Pairing is a tool, not a mandate

SRT Solutions is a very collaborative environment. We enable our employees to choose the best way to collaborate. There are with a minimum number of rules and processes. If you’re in the Ann Arbor area, stop by.  We’d be happy to let you see what goes on inside. For those that can’t see us in person, you’ll see some people pairing. You’ll see some people pairing remotely with telecommuters. You’ll see teams working together in larger groups. You’ll also see people working on their own. Every one of those different styles is important.

  • People working in groups will likely be working on larger design or architecture tasks.
  • People working in pairs are probably implementing features or working on diagnosing issues.
  • People working on their own are doing detailed algorithm design, or implementing different features.

We use all these different working styles because no one configuration is perfect. Groups engender dynamic, thought-provoking ideas. We get brainstorming, new ideas, great innovations, and critical discussions. Pairing provides that extra pair of eyes, the constant review, and some knowledge transfer. Working alone is also important. Sometimes you need to think through a problem or a technique before you’re ready to share it with others.

An important result from working alone is that you gain deeper knowledge and confidence from performing tasks on your own. I see examples of this from my experience helping high school students with advanced math classes. My rule in any given session is that I do one problem, and only one problem for a student to explain a technique. After that one problem, they do all the work. I look over their shoulder, and provide some guidance if they make mistakes or get stuck, but I don’t ever take control and solve another problem.

That’s easy in a teaching session, because my only goal is that the student becomes self-sufficient. I have no deadline for finishing the problems. Sure, the student needs to turn in his homework, but I have no deliverables. I can look over a student’s shoulder for as long as it takes, my only goal is that the student grows her skills.

Contrast that relationship with two developers pairing on a feature. Because both developers have a shared deliverable (the feature), there is a natural motivation to put the keyboard in the hands of the person who will finish fastest. While one goal of pairing is to grow skills among team members, that goal is balanced against the goal of delivering software in a timely fashion. In fact, that second goal (delivering the software) often wins. The pair partner who has less knowledge about the task at hand can slowly become a passive partner.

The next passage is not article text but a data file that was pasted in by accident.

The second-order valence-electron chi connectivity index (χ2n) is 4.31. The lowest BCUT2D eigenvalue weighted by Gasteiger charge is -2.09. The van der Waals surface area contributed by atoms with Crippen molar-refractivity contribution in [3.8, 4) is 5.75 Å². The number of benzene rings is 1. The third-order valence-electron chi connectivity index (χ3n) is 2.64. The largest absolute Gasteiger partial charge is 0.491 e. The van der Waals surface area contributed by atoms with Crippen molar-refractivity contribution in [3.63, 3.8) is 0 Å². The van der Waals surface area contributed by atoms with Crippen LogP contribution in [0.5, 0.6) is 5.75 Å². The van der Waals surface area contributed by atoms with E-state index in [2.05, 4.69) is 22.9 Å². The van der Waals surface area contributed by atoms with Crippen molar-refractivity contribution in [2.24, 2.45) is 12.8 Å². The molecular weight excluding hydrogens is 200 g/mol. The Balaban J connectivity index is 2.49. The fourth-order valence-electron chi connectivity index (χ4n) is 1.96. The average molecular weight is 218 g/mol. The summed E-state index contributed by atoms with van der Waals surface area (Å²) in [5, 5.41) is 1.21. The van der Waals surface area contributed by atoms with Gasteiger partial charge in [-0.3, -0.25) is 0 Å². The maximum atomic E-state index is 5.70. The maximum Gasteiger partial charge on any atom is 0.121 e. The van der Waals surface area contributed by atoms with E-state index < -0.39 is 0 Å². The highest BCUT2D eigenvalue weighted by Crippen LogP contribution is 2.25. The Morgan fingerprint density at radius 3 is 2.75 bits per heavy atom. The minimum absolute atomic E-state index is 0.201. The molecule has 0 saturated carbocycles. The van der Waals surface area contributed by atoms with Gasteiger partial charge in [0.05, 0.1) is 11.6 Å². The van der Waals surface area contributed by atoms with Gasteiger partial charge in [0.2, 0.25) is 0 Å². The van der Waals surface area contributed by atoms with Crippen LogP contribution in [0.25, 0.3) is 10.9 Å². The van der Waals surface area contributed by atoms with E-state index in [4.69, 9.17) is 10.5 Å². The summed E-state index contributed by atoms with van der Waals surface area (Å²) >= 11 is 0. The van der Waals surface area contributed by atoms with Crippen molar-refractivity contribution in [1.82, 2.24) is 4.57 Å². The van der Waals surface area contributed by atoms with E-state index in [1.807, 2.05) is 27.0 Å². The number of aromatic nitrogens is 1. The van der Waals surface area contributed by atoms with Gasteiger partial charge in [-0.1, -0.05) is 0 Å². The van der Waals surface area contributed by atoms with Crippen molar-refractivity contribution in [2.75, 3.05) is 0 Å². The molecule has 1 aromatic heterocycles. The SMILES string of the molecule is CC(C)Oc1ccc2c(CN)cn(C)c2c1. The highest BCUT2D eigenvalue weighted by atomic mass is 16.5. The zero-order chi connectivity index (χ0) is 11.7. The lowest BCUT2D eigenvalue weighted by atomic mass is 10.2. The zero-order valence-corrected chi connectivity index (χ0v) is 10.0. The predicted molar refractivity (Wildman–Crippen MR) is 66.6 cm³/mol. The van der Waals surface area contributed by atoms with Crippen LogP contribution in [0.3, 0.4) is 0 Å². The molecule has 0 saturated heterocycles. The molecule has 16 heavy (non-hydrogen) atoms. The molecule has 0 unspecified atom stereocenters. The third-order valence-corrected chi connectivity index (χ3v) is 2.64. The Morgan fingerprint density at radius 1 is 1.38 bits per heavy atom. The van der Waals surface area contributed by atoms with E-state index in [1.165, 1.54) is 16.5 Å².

That’s not to say that it always goes this way. Some people have strong enough personalities to ensure that they learn, and become proficient and productive without their pair partner. But, the risk is real, and it’s one reason why we allow people to work on their own some of the time, and to collaborate some of the time. You’ll learn, and grow different skills in each environment. 

We value both real collaboration, and real independent thought. That requires giving people the freedom to work collaboratively, the freedom to work independently, and the trust that everyone will recognize which is best at which time. It makes for a very dynamic workplace. People do collaborate much more often than they work alone. It also changes very quickly. Someone may work alone for a bit, and then as soon as they find they’d be more productive collaborating, they get up and find someone to join them.

Created: 4/14/2011 5:48:13 PM

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